Oldest Merchant Tells Of Early Days In Greentown
Days when a saloon was blasted by prohibitionists, gas boomed and only five business establishments were in Greentown are described by John A. Martin, shoe dealer, who has been in business in Greentown longer than any other man.
“I had the only telephone in town, I remember, for the first saloon keeper that ever came here used it. This saloon keeper came from Kokomo to open a place here. As soon as he arrived the church bells rang and he pulled out.
“Then the Dave Jenkins glass factory, which is now in Kokomo, came here and I think we had four saloons at that time. The factory was sold to the National Glass company and later burned down.
“The glass factory came here in the 90’s. I think what was the first saloon in Greentown was blown up about this time. They used dynamite and it tore the whole bar
JOHN A. MARTIN
out one night. It was run by a man named Stillwell, a one-armed fellow. They opened the saloon later and went on operating.
Moved From Russiaville
“I was born in Franklin county and came here from Russiaville when I was thirty-five years old. I’m seventy-five now. They had just finished drilling the gas well before I came and that was the reason I wanted to settle here. I wanted to get in the gas country.
“They didn’t have the town piped with gas when I arrived and I think it was almost three weeks after it was drilled before the well was under control.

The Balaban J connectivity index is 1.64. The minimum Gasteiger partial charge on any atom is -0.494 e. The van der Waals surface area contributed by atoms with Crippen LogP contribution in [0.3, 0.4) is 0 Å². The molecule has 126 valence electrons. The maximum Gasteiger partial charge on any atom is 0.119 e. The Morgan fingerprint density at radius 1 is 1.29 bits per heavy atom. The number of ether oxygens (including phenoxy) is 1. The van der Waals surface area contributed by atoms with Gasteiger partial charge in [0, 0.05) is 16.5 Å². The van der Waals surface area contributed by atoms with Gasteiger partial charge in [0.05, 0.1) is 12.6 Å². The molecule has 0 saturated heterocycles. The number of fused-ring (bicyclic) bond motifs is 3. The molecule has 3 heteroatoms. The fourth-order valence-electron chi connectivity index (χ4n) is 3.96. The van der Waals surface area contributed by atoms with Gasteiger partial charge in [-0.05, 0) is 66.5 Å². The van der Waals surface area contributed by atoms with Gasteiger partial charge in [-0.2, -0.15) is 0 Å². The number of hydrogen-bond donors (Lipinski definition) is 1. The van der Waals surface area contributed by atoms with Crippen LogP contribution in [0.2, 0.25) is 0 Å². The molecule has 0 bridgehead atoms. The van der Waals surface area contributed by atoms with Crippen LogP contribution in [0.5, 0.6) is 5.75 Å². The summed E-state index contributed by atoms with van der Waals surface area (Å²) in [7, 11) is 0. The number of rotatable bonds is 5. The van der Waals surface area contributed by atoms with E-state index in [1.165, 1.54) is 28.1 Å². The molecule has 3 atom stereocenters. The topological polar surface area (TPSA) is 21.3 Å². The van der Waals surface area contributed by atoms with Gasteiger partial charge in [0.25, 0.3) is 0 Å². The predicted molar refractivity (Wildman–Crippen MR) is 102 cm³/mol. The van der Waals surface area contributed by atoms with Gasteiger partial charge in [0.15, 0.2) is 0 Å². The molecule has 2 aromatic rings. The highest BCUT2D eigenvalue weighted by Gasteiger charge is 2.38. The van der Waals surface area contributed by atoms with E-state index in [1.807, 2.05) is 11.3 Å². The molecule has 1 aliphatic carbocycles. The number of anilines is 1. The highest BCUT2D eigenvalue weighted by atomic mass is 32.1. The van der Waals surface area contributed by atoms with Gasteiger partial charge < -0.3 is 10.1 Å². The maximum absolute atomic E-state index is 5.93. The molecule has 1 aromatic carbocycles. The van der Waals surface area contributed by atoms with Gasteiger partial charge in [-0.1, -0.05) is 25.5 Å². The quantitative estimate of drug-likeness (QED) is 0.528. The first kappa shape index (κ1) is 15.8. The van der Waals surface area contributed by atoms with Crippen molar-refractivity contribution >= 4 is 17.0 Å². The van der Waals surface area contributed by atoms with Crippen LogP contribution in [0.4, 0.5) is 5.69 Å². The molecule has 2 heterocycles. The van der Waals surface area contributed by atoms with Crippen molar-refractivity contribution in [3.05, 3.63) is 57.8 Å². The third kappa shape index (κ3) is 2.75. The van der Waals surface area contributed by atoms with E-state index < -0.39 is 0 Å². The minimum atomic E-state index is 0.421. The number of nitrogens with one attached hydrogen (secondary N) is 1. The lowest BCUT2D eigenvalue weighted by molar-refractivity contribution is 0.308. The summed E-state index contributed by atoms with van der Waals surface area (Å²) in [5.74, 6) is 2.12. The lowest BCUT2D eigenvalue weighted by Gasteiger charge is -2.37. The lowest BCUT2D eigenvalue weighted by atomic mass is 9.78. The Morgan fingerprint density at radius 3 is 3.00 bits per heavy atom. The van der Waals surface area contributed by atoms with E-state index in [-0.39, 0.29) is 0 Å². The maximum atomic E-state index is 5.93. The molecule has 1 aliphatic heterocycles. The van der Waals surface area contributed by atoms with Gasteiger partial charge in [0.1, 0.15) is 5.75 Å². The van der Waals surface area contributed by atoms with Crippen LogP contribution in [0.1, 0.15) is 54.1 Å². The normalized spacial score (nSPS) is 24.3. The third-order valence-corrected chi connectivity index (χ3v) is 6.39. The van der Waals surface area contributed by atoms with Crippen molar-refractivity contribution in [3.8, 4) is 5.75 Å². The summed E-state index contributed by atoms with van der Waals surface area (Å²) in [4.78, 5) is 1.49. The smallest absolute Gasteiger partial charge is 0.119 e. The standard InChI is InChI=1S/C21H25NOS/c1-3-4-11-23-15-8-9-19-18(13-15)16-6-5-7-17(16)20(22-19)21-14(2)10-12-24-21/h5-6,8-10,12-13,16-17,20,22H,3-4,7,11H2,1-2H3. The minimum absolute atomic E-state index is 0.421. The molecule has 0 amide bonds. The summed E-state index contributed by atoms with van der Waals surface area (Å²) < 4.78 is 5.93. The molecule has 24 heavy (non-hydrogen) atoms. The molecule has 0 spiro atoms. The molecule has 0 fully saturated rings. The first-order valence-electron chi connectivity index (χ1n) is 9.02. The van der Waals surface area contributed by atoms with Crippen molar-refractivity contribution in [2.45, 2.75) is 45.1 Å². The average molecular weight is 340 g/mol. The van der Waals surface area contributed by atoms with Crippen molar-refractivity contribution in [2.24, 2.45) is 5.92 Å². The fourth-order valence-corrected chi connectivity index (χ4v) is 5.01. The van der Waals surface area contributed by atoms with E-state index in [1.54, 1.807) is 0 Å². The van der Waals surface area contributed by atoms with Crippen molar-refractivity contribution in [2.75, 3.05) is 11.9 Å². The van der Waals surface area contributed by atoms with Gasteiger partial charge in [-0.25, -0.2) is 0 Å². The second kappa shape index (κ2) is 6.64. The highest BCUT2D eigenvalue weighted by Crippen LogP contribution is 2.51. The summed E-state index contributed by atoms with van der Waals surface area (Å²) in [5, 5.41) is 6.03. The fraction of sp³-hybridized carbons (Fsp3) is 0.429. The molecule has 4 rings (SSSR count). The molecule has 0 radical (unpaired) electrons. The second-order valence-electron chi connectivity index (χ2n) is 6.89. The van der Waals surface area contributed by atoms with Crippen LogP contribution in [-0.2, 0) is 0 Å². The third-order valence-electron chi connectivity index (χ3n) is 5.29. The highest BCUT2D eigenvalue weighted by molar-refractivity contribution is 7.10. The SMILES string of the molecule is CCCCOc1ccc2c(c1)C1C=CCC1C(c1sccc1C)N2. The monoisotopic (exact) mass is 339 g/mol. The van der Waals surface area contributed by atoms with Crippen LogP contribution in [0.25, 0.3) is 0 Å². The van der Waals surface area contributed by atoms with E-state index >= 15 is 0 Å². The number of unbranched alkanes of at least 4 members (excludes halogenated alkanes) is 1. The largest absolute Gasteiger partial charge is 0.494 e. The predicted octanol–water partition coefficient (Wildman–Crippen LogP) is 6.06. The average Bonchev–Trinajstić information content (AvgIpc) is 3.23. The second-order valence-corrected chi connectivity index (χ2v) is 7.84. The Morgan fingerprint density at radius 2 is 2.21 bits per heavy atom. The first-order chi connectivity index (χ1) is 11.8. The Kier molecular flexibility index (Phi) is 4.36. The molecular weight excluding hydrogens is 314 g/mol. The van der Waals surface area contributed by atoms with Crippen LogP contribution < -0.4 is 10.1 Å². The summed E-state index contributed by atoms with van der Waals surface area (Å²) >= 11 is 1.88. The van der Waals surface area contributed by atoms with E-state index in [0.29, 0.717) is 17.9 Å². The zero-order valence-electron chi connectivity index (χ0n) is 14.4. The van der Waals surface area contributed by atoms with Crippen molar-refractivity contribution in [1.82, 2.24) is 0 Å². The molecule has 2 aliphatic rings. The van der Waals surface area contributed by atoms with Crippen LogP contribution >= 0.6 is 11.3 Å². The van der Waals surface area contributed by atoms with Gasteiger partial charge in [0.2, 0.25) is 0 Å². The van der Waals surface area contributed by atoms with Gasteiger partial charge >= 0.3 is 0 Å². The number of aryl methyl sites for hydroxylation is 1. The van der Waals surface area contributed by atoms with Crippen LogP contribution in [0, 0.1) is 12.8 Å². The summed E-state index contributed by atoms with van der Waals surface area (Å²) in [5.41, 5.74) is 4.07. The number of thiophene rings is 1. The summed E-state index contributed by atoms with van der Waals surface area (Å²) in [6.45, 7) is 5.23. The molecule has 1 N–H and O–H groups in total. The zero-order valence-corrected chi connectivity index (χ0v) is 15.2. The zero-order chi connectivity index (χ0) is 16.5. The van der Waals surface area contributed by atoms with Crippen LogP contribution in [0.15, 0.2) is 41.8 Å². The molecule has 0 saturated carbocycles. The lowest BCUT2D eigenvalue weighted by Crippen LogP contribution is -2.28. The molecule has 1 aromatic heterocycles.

“I was in the shoe business then, the same as now. We didn’t have much of a town when I came here. Meridian street was just a little sand spread along for a walk.
Just Five Stores
“There were five of us in business in 1887. Walter Templin had a general store on the east side of Meridian street. He is in Kokomo now. Ross Gray had a drug store, where the bank is now. Jim Henry had a barber shop, but he’s dead now.
“Steve Colescott had a general store on the west side of Meridian street and I was in an old frame building on the same ground where the shoe store is, but I had a grocery then. Boone Seagraves had a bakery on the north side of Main street. We were the only business men in town.” Mr. Martin said.
Going back to the gas boom, Mr. Martin told of the town’s historical explosion and how the town’s greatest natural resource came and gradually died out.
“They had a gas explosion in Bass Willit’s grocery store one night. Natural gas leaked under the building and at about ten o’clock it exploded and piled the building to a heap.
“It was the first brick building in Greentown. The explosion blew the windows out of all the other stores around here.
“The gas lasted about twelve or thirteen years. Then the Chicago gas company piped it to Chicago. The Chicago company leased all of the country east of here. A part of the old buildings of this company are still standing one mile west of here on Superior street pike. They are going to make a nutrition camp there.”
[transcribed by Lisa A. Stout 2008 February 1]
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